[Mimedefang] Process SPF checking for certain recipient domains

G.W. Haywood mimedefang at jubileegroup.co.uk
Fri Jul 25 13:35:30 EDT 2014

Hello again,

On Fri, 25 Jul 2014, Jon Rowlan wrote:

> The problem is that some domains that I host on my mail server I
> want a harsher protection than others.

That's not a problem, it's a requirement.  Almost everybody does it.

> In this particular case, a certain set of recipients have received
> bombardments of email from a set of IP's and they complain about two
> or three hundred emails in a day coming into their mail box.

Two or three hundred spam mails in a day isn't really a bombardment.
Several hundred thousand might be called a bombardment.  At my own
business, the most we've seen in one day is about seventy thousand.
All rejected of course.  Once you see the rejection rates rising in
the logs (you keep a weather eye on your logs, don't you?) then for
example something like

/sbin/iptables -A FORWARD -j LOG_DROP -s spammy.IP.addr.ess

in the firewall stops them even connecting, with very little fuss and
no complicated Perl scripts.  I don't see what SPF has to do with it.

> They would suffer the consequences of an SPF protected mail server

What consequences?

> (innocent senders are blocked because they don't use SPF

That's nonsense.  Go read the RFCs, understand what SPF is about.
If a sender doesn't use SPF then the receiving mail server takes
no action as a result.  At least that's what's supposed to happen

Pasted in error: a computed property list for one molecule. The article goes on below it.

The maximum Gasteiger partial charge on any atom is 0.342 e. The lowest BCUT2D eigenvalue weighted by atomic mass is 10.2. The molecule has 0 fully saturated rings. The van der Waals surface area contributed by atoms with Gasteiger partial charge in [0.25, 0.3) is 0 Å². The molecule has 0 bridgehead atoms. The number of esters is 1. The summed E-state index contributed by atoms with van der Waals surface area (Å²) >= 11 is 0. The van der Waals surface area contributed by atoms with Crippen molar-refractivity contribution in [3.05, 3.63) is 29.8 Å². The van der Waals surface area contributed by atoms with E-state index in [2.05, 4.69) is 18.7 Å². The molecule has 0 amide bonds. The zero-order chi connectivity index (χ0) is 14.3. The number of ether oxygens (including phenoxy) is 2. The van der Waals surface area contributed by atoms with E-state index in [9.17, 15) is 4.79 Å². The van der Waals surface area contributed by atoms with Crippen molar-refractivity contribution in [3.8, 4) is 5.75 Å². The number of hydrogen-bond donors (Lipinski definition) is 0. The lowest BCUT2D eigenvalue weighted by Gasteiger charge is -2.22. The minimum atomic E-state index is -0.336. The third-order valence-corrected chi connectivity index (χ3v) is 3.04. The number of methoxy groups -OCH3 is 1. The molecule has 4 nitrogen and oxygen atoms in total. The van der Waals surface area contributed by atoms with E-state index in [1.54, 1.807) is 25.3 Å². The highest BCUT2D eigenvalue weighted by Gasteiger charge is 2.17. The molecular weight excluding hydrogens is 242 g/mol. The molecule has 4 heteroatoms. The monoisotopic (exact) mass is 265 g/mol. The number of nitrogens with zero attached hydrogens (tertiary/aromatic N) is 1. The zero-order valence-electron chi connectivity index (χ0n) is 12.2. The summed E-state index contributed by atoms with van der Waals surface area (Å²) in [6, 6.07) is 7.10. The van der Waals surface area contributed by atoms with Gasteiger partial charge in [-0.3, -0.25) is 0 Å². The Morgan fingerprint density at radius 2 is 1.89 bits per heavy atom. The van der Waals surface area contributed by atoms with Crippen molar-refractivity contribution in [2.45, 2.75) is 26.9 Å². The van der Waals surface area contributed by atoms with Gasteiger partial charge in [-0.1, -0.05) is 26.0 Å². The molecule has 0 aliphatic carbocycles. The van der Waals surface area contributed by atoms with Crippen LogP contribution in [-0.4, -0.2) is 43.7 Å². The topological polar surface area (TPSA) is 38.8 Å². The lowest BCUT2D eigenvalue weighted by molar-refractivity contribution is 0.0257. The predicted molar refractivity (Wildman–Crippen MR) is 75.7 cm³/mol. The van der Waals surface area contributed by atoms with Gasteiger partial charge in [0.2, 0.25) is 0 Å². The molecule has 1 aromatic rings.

in a properly configured server.

> and mail bounces)

You do know the difference between a mail rejection and a bounce?

> because they would see less spam,

SPF is about forgery of mail, not about spam.  Granted, forged mail
is often spam, but there's a clear distinction.

> whereas other clients want to see all email

# Tryhing to stay vaguely on-topic, as this is the MIMEDefang list :)
sub filter_recipient
   my ($recipient, $sender, $ip, $hostname, $first, $helo,
       $rcpt_mailer, $rcpt_host, $rcpt_addr) = @_;
   if ($recipient =~ /^<?spamlover\@example\.com>?$/i)
     return ('ACCEPT_AND_NO_MORE_FILTERING', "ok");
   return ('CONTINUE', "ok");

... but I probably wouldn't do it that way.

> and will not tolerate too many bounces from their clients.

I didn't follow that part.

> I want to selectively use SPF for some domains and not others for
> the purposes of the functionality that SPF offers. I want to tune
> this depending on the client domain.

Assuming that it's implemented properly, SPF tells you if a mail is
forged.  For some meaning of the word 'forged'.  Nobody wants forged
mail, so there's no reason to implement SPF for only some of your
clients.  But to be perfectly honest, at present (after all SPF has
only been with us for about a decade) so few people publish sane SPF
records that you might as well simply not bother with it at all.
Really.  Put your efffort into something that will yield some return.

The vast majority of SPF records that I see have been cobbled together
using some bug-riddled WebWizard by incompetents who have no idea of
what SPF is for, nor how it works.  Once they've set up the faulty SPF
record they seem to be either terrified or incapable of doing anything
to it - such as fixing it so it doesn't cause more trouble than it's
intended to prevent.  Customers of these incompetents then start going
round in small circles and yelling that we've rejected their mail when
it's their provider's policy that said we should do so.  Go figure.

The best thing you can do is forget you ever heard of SPF and do some
reading on mail protocols so that you understand what you're doing,
which clearly you do not at the moment.

>> Stop digging.
> Digging for what? Answers, I thought that was the point of asking?

I meant stop digging that hole.  Clarify the issues before you go off
solving problems of your own making.  You might want to run the SPF
record for sads.com past the people on the spf-help mailing list:

spf-help at listbox.com



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